The Sinking of the USS Indianapolis

July 30, 2020, marks the 75th Anniversary of the sinking of the USS Indianapolis. Today’s post comes from Michael J. Hancock, archives technician at the National Archives at College Park, MD.

Sometimes a movie can provide a history lesson in its story arc—an event that few in the audience are familiar with. Such is the case in the motion picture Jaws. We all remember the summer blockbuster from 1975 that scared us straight out of the ocean and introduced us to Quint, the salty sailor hired to hunt down the toothy predator that was menacing swimmers on Amity Island. 

During a moment of gravitas, miles from shore aboard the fishing vessel Orca, Quint explains the origin story of his nautical tattoo. He reveals to the others that he was a survivor of the USS Indianapolis, the heavy cruiser that shipped the first atomic bomb to the tiny island of Tinian and was subsequently sunk by two Japanese torpedoes. It was a bleak scene steeped in maritime tragedy. 

From the motion picture “Jaws”- The Indianapolis Speech Scene

The USS Indianapolis was a Portland-class heavy cruiser of the United States Navy, named for the city of Indianapolis, Indiana. It launched on November 7, 1931, and during World War II it served as the flagship for Admiral Raymond Spruance in 1943 and 1944 while he commanded the 5th Fleet in battles across the Pacific.  

What distinguished this ship from any other at that time was its objective. In late July 1945, USS Indianapolis had been on a special secret mission, delivering parts of the first atomic bomb to the Pacific Island of Tinian, where American B-29 bombers were based. With its task completed, on the night of July 30, 1945, two weeks before the end of the war, while sailing from Guam to Leyte, the USS Indianapolis was torpedoed twice by a Japanese submarine. The crew of 1,199 men ended up in the waters of the Pacific. Accounts of the disaster are preserved in oral histories of those who survived. One man, Captain Charles B. McVay, who commanded the ship, remembers it this way:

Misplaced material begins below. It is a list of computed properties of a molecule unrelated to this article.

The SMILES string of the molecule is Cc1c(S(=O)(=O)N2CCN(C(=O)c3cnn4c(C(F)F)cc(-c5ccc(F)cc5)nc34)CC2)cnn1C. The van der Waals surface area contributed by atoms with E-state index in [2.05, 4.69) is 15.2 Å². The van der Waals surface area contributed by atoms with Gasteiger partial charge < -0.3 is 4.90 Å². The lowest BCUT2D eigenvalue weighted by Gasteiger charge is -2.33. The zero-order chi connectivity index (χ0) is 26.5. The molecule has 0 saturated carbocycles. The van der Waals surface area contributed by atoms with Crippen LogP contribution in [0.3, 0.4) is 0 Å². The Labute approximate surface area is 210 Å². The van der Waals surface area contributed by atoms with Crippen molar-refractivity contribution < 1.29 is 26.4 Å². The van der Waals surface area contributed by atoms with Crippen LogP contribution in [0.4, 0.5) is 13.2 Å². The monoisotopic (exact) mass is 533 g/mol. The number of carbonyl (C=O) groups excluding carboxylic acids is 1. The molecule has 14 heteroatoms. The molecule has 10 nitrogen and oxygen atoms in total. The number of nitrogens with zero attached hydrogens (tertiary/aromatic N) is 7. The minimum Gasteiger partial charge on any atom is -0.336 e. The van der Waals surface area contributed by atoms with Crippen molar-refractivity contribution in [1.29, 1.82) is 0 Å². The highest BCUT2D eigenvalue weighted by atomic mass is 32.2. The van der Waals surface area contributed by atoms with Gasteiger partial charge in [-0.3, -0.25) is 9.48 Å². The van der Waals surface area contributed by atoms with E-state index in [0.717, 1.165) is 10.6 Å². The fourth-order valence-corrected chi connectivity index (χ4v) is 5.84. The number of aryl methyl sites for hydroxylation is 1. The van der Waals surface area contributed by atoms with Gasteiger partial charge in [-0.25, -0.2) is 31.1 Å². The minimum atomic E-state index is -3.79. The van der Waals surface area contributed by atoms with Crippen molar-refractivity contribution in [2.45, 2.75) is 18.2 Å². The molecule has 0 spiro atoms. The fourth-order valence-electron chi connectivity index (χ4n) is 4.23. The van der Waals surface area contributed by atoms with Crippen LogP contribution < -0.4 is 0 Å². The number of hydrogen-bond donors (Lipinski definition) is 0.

On Sunday night, the 29th of July . . . approximately five minutes after midnight [30 July], I was thrown from my emergency cabin bunk on the bridge by a very violent explosion followed shortly thereafter by another explosion. I went to the bridge and noticed, in my emergency cabin and charthouse that there was quite a bit of acrid white smoke. I couldn’t see anything. . . . I asked the Officer of the Deck [senior officer on duty] if he had had any reports. He said No, Sir. I have lost all communications. Within another two or three minutes the executive officer [second in command on the ship] came up . . . and said, We are definitely going down and I suggest that we abandon ship.”

The first torpedo struck just after midnight on July 30, 1945. The second torpedo fired from the Japanese submarine almost tore the ship in two. As fires raged below, the vessel began to list onto its side. Then, the order came to abandon ship. Approximately 900 sailors, survivors of the initial torpedo attack, were left drifting in groups in the expanse of the Pacific Ocean. Beneath them, a far more sinister danger was lurking. Hundreds of sharks, drawn by the carnage of the disaster, moved toward the survivors. 

After feeding on the dead from the explosions, the sharks turned their attention toward those still alive, bobbing in the large swells of the ocean surface. Some of the men pounded the water, kicking and yelling when the sharks approached. Many decided that grouping together was their best defense but with each attack came clouds of blood in the water followed by more screaming and splashing which only encouraged more sharks to strike.